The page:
At that point both inlet and exhaust valves for that cylinder are both fully closed and so you can do both clearances for that cylinder. Turn the engine through one complete turn and move on to the next cylinder in the firing order. A quick check of piston and rotor just to make sure that you got it right and then another two valves etc etc etc.

 

If any clearances are huge suspect a stuck valve.

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I have never done them on a WC but I have a Kew-built Dodge Fire Engine with the same (virtually) engine. The manual says 14 thou for both inlet and exhaust cold and that's what mine were set at. If you fancy doing it running you might want to invest in some asbestos wrists as it will be a bit warm. Actually I am not sure it can be done running as things will be moving a bit too much to get a spanner on.

 

I also recall 3 hands are needed - two for the two spanners (the locknut and the adjusting nut) and one for the feeler gauge, unless, of course, the military engines are wildly different from the civvy ones. For normal humans expect to be bending down picking the feeler gauge off the deck a few times!

 

The perceived wisdom with these things is a rule of 12 (adjust valve 1 when valve 12 is fully open etc) but with a flathead (sidevalve) things are much easier. Find TDC on the compression stroke for any cylinder (although No1 is a good place to start). You know it is at the top of the compression stroke when the piston is at the top (either check the timing mark or gently pop a wire into the plug hole) and the rotor arm will be pointing at the pluglead segment in the distributor cap corresponding to that particular cylinder.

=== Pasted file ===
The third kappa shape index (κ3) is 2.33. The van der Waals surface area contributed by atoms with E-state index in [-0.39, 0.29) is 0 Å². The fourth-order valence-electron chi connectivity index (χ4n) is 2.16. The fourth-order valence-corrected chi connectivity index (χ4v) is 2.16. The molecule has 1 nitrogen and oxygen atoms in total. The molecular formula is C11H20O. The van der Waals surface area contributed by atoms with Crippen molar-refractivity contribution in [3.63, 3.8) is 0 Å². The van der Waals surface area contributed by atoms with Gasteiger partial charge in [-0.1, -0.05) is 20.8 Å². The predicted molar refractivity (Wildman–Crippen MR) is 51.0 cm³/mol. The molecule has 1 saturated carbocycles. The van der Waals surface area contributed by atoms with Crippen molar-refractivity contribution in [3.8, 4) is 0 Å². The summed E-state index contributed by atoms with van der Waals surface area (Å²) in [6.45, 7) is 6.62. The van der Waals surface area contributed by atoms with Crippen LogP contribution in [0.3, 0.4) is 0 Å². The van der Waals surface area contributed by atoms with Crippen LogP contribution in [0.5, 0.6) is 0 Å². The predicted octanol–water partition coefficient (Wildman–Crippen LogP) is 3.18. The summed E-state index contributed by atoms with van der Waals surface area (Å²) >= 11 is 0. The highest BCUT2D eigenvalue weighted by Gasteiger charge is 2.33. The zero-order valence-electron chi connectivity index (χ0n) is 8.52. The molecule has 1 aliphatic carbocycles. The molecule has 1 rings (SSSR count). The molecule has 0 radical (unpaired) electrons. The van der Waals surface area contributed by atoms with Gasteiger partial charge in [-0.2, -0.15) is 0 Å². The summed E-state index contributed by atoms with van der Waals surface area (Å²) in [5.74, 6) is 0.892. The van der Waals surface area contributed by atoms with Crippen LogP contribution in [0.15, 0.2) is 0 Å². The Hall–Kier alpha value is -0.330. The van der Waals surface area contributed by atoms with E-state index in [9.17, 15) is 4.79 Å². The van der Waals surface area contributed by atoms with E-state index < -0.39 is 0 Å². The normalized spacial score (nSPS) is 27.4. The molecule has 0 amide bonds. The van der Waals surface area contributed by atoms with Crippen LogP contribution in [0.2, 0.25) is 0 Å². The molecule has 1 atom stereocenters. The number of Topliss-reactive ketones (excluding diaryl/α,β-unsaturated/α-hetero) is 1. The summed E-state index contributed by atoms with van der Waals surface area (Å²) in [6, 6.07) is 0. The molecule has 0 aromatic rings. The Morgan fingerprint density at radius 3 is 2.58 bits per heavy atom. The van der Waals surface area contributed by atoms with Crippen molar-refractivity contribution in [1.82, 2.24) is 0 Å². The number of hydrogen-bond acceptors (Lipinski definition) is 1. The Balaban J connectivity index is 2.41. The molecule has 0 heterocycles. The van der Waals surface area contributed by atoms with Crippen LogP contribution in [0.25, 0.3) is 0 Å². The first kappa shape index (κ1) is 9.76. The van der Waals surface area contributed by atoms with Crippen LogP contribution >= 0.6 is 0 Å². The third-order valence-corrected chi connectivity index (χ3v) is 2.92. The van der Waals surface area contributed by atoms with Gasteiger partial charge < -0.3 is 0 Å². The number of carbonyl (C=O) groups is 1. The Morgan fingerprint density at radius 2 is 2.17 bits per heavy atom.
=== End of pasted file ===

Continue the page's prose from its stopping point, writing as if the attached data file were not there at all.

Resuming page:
At that point both inlet and exhaust valves for that cylinder are both fully closed and so you can do both clearances for that cylinder. Turn the engine through one complete turn and move on to the next cylinder in the firing order. A quick check of piston and rotor just to make sure that you got it right and then another two valves etc etc etc.

 

If any clearances are huge suspect a stuck valve.

 

Thanks Paul for your detailed reply, and yes I have changed my mind about BBQ myself on the manifold !:red::red:

can you just confirm the rule of 12 from start to finish so I can't go wrong.

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I seriously would not bother with the rule of 12 but the idea is that you imagine a line across the engine between No3 and No4 cylinders and when one valve on one side of the line is right up (its a sidevalve remember) then you adjust the corresponding valve at the other end of the engine: so adjust valve No 12 when No1 is right up, 11 when 2 is right up etc etc etc.

 

I always forget where I am up to and besides, working out exactly when a valve is at its highest point can be tricky - not too bad on an OHV engine where you can see clearly, but a bit of a guess when you are peering into a gloomy oily valve chest hidden behind a manifold.

 

Go for TDC (compression) - much easier and most likely much more effective!

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I seriously would not bother with the rule of 12 but the idea is that you imagine a line across the engine between No3 and No4 cylinders and when one valve on one side of the line is right up (its a sidevalve remember) then you adjust the corresponding valve at the other end of the engine: so adjust valve No 12 when No1 is right up, 11 when 2 is right up etc etc etc.!

I did actually describe this procedure in my answer right at the start of this thread !

Edited by Nick Johns